The year ahead will be another very challenging one for me, come the spring I will have to start the process all over again of looking for another new job. So much uncertainty ahead. Hopefully the chance to go and explore new places and do lots more photography. Health and finances permitting, I am already planning my holiday for next Sept. One of my main ambitions for over 20 years is that I have wanted to go on cruise to see the Norwegian Fjords. I have heard of so many people say what a beautiful and unique experience it was for them, and this is something I feel will be absolutely spectacular to photograph.

At the moment in my thoughts it’s all about trying to remain positive for the year ahead, and getting though my first Christmas without my Dad……and as the poem says, For I know that in my heart you’re here.

 

To all my family, friends and readers I would like to wish you all a very Merry Christmas and a happy, healthy New Year ahead.

Felt by my heart.

The past month has been really tough. In the space of a little over one week my father had gone from sitting with us at his bungalow merrily chatting away to each other about steam trains, birds & animals, his national service days and family and one of his favourite TV shows. We had even been making plans with my brother and sister-in-law to take him to Weston Super Mare for a day trip in June, and then in September to The Severn Valley to see the Flying Scotsman whilst it was on tour and stationed on display there, something we were all very much looking forward to. We were having our usual conversations that we have on a Sunday morning gathering, or on the phone of an evening, and then suddenly a week later my dad was gone.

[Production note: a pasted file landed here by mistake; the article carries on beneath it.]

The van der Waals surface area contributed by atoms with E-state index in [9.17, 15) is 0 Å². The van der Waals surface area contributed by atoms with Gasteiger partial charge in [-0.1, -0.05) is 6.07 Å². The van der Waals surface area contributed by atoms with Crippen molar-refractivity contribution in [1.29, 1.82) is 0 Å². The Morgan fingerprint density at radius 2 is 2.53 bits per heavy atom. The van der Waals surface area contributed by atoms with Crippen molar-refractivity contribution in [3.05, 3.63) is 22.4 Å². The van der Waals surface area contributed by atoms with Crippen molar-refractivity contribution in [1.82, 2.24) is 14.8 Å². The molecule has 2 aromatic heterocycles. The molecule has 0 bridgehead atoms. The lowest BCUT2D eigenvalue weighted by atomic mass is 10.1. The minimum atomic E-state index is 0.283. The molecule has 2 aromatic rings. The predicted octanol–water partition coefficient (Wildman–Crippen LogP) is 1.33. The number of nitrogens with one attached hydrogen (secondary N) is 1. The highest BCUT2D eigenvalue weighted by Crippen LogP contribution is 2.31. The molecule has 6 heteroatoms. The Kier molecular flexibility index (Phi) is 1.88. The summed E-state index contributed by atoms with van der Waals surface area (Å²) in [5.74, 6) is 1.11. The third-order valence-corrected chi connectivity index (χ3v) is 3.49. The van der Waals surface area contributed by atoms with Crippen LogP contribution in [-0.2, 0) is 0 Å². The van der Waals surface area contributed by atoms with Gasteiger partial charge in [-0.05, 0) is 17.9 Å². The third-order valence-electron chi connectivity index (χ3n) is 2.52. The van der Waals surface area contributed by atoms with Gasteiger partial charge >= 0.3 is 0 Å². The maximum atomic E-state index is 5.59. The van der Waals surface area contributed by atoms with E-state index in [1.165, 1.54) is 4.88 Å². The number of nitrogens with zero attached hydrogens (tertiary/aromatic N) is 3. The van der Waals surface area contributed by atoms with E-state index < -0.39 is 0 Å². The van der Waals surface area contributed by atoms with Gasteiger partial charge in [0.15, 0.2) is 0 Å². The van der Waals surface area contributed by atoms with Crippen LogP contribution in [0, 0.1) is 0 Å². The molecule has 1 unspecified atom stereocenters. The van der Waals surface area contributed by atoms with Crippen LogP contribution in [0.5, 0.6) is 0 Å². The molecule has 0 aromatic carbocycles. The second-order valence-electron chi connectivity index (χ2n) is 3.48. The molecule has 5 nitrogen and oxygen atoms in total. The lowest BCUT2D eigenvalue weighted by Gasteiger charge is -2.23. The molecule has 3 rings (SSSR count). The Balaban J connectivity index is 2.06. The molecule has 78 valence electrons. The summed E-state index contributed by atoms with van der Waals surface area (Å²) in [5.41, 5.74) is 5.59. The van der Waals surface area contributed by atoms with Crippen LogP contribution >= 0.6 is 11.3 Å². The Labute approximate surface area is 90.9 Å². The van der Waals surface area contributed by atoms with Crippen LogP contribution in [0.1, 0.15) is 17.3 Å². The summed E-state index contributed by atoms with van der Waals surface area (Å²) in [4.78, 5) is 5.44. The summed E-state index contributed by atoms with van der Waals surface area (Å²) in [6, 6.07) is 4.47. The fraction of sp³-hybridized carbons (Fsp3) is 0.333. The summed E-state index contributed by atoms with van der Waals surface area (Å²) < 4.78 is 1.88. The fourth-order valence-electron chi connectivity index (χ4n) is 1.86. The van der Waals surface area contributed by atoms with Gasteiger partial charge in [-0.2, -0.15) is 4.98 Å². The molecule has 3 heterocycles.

Although it has been in my eyes more noticeable about how much frailer my dad had become over the last 6 months I had never thought we would lose him. It just seems that you feel that your parents have always been there for you in the past and I suppose you feel a sense that they will always be there for you for ever.  I can remember when I was a child I always though mom & dad will ALWAYS be here for me, they would never leave. As I got older and began to see the truth and the ‘negative’ side of life and existence I then realised my dream of them being alive and with me  for ever and a day was just so unreal. Life can be so cruel.

Part of my depression which started just a little over 15 years ago was caused by a really bad year prior to my moms death on 29th April 2001. I had been very unwell physically after having to deal with 2 lots of serious surgery, and then depressed for several months before hand, without really realising it, but as they say the straw that broke the camels back was when I had to face my moms death, and then a few weeks later I had to face major life saving and life changing surgery, and for the first time ever my mom was not there for me anymore, at least not in the real physical sense. Fortunately, my dad was there for me and has been there for me ever since.